November 10, 2005
A modern way to fortify an old building
By DAVE RUTHERFORD
The historic town of Port Townsend sprang to life in the late 1800s with high hopes of becoming a major trading port. Part of that growth included the town's 1892 City Hall, which can be found at the north end of the waterfront.
The brick City Hall was originally built with a fire hall, jail, court and city council chambers. Years of deterioration and deferred maintenance have taken their toll, and the building's steeply pitched third floor with detailed corner towers was removed in the 1940s in favor of a flat roof. The reason? A lack of funding for roof repairs.
In the early 1990s, the Jefferson County Historical Society began working on plans to renovate City Hall, where it operates a museum.
An analysis revealed the scope and cost were significantly beyond the society's reach. After much discussion, the city agreed to cover the costs of the shell and core elements, including seismic upgrades, brick repointing, window restoration and a new flat roof.
Two projects become one
ARC Architects was initially hired to design a city administration building with a civic presence adjacent to City Hall. ARC was later asked to include the rehabilitation of City Hall as part of the project and involve Kate Johnson, a local preservation architect.
In 2002, the design team found itself working on both projects separately. There was much deliberation to find the best solutions within the constraints of two complicated projects with inadequate budgets.
In addition to the extensive exterior renovation, City Hall required seismic strengthening by adding new lateral elements to brace the south and west walls, and by attaching its wood floors to unreinforced masonry walls. The project scope included ADA upgrades and a second means of egress to meet building code.
The design team also agreed that the long-term goal should include a reproduction of the ornate third floor that was removed over 50 years ago. That idea is on hold, pending fund-raising of about $3 million.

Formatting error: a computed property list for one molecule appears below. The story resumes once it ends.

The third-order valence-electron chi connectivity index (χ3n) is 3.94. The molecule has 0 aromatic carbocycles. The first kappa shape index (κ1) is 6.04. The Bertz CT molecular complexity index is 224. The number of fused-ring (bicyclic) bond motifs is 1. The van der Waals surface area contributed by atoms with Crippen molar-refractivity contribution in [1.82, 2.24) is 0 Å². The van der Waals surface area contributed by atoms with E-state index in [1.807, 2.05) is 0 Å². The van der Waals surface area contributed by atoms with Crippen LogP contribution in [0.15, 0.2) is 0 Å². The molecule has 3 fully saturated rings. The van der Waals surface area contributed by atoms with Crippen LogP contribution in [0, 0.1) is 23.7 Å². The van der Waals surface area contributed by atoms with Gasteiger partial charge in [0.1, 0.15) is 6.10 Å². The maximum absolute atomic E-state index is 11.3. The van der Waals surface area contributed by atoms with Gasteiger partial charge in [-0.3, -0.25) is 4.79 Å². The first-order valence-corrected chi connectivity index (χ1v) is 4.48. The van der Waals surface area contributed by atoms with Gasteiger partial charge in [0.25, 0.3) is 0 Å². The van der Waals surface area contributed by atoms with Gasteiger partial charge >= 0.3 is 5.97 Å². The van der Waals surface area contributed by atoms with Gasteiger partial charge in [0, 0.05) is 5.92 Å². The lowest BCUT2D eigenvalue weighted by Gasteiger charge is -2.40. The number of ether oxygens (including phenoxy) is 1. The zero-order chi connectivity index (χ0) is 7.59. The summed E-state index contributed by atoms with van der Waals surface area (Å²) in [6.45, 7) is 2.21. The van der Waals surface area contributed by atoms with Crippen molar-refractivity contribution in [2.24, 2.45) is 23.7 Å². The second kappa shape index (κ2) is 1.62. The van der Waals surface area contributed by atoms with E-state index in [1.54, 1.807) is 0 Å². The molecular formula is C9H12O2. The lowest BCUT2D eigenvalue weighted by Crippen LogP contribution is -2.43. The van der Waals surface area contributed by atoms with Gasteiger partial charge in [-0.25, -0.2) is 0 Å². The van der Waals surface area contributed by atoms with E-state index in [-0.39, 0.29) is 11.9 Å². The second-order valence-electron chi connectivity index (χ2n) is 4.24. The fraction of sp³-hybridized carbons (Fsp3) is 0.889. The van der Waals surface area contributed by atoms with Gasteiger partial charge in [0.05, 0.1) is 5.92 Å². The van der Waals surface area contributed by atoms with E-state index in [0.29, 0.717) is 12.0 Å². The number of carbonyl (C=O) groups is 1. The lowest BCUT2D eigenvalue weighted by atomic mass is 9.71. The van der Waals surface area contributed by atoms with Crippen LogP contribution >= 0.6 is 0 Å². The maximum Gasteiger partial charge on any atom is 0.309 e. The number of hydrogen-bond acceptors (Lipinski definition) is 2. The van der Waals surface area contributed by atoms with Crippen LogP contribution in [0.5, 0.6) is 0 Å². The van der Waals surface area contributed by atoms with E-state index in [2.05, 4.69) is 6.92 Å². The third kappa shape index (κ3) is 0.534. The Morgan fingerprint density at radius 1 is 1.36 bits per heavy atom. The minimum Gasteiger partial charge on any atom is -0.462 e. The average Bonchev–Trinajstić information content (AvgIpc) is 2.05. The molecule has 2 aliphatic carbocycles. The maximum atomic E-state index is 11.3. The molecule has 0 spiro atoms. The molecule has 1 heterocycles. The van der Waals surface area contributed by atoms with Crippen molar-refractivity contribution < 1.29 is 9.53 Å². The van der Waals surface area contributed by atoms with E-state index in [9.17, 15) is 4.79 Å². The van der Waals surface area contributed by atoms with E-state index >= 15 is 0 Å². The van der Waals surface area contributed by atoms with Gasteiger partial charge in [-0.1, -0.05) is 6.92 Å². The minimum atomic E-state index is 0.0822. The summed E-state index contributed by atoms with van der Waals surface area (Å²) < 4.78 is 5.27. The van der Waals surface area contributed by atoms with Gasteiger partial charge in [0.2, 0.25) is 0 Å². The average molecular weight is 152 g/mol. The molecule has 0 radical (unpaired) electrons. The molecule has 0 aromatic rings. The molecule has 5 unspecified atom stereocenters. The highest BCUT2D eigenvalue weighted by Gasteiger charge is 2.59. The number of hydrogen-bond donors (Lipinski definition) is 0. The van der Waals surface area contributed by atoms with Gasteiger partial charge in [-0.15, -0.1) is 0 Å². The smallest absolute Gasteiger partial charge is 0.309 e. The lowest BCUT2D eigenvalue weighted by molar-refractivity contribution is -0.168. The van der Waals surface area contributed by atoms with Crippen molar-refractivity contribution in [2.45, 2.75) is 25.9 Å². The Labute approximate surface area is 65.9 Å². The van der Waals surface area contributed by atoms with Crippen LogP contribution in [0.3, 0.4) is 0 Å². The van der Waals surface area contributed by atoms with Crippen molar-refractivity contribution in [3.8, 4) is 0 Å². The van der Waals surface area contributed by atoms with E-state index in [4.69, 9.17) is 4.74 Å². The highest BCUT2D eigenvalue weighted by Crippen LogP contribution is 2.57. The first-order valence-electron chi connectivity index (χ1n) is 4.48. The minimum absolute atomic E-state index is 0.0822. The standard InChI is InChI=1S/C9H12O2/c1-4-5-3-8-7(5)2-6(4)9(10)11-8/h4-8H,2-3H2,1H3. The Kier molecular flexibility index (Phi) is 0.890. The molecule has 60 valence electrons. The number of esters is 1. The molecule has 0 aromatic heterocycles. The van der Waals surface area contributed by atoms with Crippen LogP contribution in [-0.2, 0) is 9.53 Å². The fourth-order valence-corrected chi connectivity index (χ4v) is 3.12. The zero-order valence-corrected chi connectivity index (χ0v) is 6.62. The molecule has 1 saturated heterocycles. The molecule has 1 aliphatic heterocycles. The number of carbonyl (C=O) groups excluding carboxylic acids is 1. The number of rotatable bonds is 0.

While plans for City Hall were being put together, the design team was struggling to meet the new administration building's tight budget and need for more program space. As the team wrestled with minimizing the impact to City Hall and creating more program space for city administration, the advantages of combining the two buildings became obvious. The new administration building could provide the required accessibility, new rest rooms and a second means of egress without taking up valuable space in City Hall; City Hall could provide needed program space that the addition could not afford. All of this could be done for less money than if the two projects were executed separately.
Beefing up City Hall
The need to strengthen City Hall's south and west unreinforced masonry walls was a significant challenge. The numerous openings in these ornate facades significantly weaken their ability to resist the lateral forces of an earthquake.
Many options were explored. One involved core drilling the brick pilasters between the windows and placing post-tensioned steel rods to strengthen the masonry piers. This would have been expensive, and drilling would have been difficult and risky.
Another solution was to strengthen the walls with steel frames. While a steel-braced frame resolved the lateral forces economically, the city was not in favor of the diagonal bracing that would be visible inside the historic faÃ§ade. This would also significantly disrupt the interior spaces of City Hall and require considerable restoration work to conceal the steel frame.
The team then explored using the administration building as a buttress to support City Hall during a seismic event. A large steel brace frame was designed for the administration building that connects to continuous steel drag struts at the second floor and roof of City Hall, and to a large concrete footing under the new building. By structurally tying the two buildings together, flexible seismic joints were eliminated, allowing simple direct connections between the buildings at all levels.
This innovative solution is an example of how a new adjacent structure can be used to alleviate the visible impact of required seismic bracing on a historic structure and maintain the seismic integrity of the system.
There was still the issue of support for the south facade. Again, the installation of a steel frame was not the preferred solution inside City Hall. It was decided that a wood partition wall near the south face could be replaced with a concrete shear wall. A large concrete footing and helical anchors in the basement of City Hall support this shear wall.
Construction is expected to be completed in January 2006. The exploration process and refined solutions are an excellent example of design integration and team collaboration.
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